Monday, 26 January 2009
On taste and "truth"
Following the last post, I got into a bit of a discussion with a friend on Facebook and I thought I’d share my side of the discussion here. In fact, I’ve been meaning to post it for a while but never seemed to get around to it. Partly because of a growing planned blog of links and updates which is now getting stupidly unwieldy. Anyway, the friend in question got the ball rolling with: “I'm really sorry to see you fielding the traditional critics’ position of running down people who respond to reviews.”...
I'm sorry it comes across as if I'm "running down people who respond to reviews" in general. I'm running down some specific people for the way they have responded, but I absolutely don't think artists and theatre workers, not to mention members of the public, *don't* have a right to respond.
I do wish, though, that the responses didn't so frequently fall into the "you're deaf/blind/mad", "you weren't there", "you're a disgrace" categories.
I also agree that the artists/people/whoever have the right to be respectfully heard. However, once they've been respectfully heard, digested and mulled over, they also have to face the fact (just as critics do) that they might not be agreed with, and indeed may well be passionately disagreed with. I'm always interested when someone disagrees with my view of something, although I'll admit that "my view" probably took much less time to come up with than the thing of which it is a view of - i.e. I'm not going to claim that my review was anything like as hard to write as a play (damn these character limits on comment boxes).
It's mostly witless invective and stubborn refusal (or apparently incapability) to comprehend another point of view that gets my goat. You've probably read me on, oh, let's say Katie Mitchell's Attempts on Her Life, for old time's sake - I really struggled to understand the viewpoint of those who hadn't loved it as much as me. But I was always prepared to at least see that it was possible not to like it.
There's a slightly different thing when one objects to the *premises* on which someone's objections are based - if it feels like there's a tick-box-type criteria already in place which has come between the critic/opinion-holder and the work in question. I guess I do strongly object to prejudices colouring judgement - I do worry, for example, that because I also do a fair bit of banner waving for the old postdramatic thing (which one of my Slovakian colleagues recently decided was so over, you might be amused to hear) and “director's theatre” people might assume/decide that if something isn't in that vein, then I'm going to be so against it ideologically that I won't be able to enjoy it for what it is.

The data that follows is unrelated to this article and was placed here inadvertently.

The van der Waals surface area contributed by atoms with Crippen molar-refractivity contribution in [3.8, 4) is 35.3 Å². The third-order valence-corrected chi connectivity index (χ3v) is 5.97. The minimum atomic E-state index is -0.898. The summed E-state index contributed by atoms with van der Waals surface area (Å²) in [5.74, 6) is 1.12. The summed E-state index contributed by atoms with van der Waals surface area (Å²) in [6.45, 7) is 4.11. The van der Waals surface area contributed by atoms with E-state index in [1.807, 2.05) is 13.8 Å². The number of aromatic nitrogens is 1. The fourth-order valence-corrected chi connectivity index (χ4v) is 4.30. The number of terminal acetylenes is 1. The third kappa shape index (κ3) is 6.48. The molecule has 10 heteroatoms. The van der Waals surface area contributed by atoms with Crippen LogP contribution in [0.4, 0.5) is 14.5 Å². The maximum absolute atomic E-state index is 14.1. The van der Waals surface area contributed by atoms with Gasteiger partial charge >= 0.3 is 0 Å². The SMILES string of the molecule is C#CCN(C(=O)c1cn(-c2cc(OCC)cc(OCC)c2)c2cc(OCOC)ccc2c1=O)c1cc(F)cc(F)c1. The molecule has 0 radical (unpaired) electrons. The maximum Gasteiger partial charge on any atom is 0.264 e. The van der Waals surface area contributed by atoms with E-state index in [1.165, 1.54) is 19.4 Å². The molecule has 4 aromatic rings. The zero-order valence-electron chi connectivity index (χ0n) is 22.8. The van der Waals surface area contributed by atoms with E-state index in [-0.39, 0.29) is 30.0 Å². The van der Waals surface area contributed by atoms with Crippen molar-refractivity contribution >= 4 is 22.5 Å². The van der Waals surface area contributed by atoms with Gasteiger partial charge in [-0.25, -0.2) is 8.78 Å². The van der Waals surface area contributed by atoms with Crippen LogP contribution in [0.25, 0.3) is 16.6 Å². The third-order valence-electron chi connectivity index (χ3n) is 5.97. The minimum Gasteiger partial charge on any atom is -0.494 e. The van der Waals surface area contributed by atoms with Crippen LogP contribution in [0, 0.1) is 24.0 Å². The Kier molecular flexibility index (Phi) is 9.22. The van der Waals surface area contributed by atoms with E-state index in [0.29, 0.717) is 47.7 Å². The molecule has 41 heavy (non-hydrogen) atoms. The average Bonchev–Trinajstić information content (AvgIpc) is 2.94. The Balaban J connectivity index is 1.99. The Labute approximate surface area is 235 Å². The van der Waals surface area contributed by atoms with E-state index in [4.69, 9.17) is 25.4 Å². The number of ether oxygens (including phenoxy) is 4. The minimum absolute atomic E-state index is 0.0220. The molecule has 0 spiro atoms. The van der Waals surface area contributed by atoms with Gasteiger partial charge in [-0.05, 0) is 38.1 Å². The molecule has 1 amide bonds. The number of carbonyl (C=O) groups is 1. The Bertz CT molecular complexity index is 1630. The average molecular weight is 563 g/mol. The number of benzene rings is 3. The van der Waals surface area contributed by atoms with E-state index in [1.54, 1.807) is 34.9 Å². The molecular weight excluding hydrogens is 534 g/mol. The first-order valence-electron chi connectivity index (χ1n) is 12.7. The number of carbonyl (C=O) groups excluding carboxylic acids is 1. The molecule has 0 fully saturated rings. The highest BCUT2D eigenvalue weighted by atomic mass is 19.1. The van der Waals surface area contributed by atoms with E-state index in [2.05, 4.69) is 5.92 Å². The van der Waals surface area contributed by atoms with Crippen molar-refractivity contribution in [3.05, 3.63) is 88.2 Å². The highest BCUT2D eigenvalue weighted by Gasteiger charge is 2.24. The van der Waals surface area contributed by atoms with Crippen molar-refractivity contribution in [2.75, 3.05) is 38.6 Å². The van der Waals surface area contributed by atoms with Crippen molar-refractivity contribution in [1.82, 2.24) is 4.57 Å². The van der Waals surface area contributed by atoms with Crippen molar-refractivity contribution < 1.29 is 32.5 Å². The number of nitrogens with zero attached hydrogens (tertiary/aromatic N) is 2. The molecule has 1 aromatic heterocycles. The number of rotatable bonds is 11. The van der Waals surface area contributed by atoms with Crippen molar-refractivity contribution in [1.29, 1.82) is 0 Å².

It’s a complex old argument - where does taste stop and prejudice kick in? Are tastes not a sort of prejudice anyway? I dunno. All I can do in my defence is point to my reviews of things like, say, the Donmar-in-the-West-End's superlative Ivanov or, say, Now or Later at the Court and say, these don't fit the criteria which I'd be being accused of having, and yet I liked them both an awful lot. Hell, the show I'm most looking forward to next week is Private Lives at Hampstead, and I'm really not expecting any innovative staging whatsoever. In fact I'd probably be alarmed if there was any; literalist, let-the-script-speak-for-itself reactionary that I am.
My interlocutor then apropos the postdramatic/”director’s theatre” thing said something about “honouring” Ibsen and “shared sense of the truth”:
Suffice it to say, I'm basically with the post-structuralists on truth up to the point where they get all impenetrable and start claiming that something like WWI isn't verifiable - which I guess makes me a bad post-structuralist, but at least stops me being a useful idiot for Holocaust deniers. And makes crossing the road a good deal simpler.
But, as far as texts go, I do think “truth” is subjective and “serving the text” doubly so. I think to an extent texts can only tell you what you already know, or at least that you can only understand them through your understand of the world, even if they subtly or wholesale-y alter that understanding of the world. I think, in this context, "truth" is a slightly disingenuous label for a (perfectly valid and frequently successful and enjoyable) aesthetic choice. I just don't like it being called "truth". That said, I do know what you mean, and I don't have anything against you carrying on doing things that way - big of me, I know :-). It's just the philosophical side that worries me - if one way is "truth" it makes it possible to call different aesthetic choices “wrong”.
Meanwhile at roughly the same time, David Jays wrote an excellent piece coming at sort of the same question from a different angle, which is well worth reading.
Hopefully in the next day or so, my massively overdue review of Every Good Boy Deserves Favour will come together, along with the unwieldy linktastic post. Then there might even be a bit of new and original thinking online before too long.
Today’s cover image comes from here. The artist, Robert The, has this to say about it: “Obsession with the semiotic erosion of meaning and reality led me to create objects that evangelize their own relevance by a direct fusion of word and form. Books (many culled from dumpsters and thrift store bins) are lovingly vandalized back to life so they can assert themselves against the culture which turned them into debris.”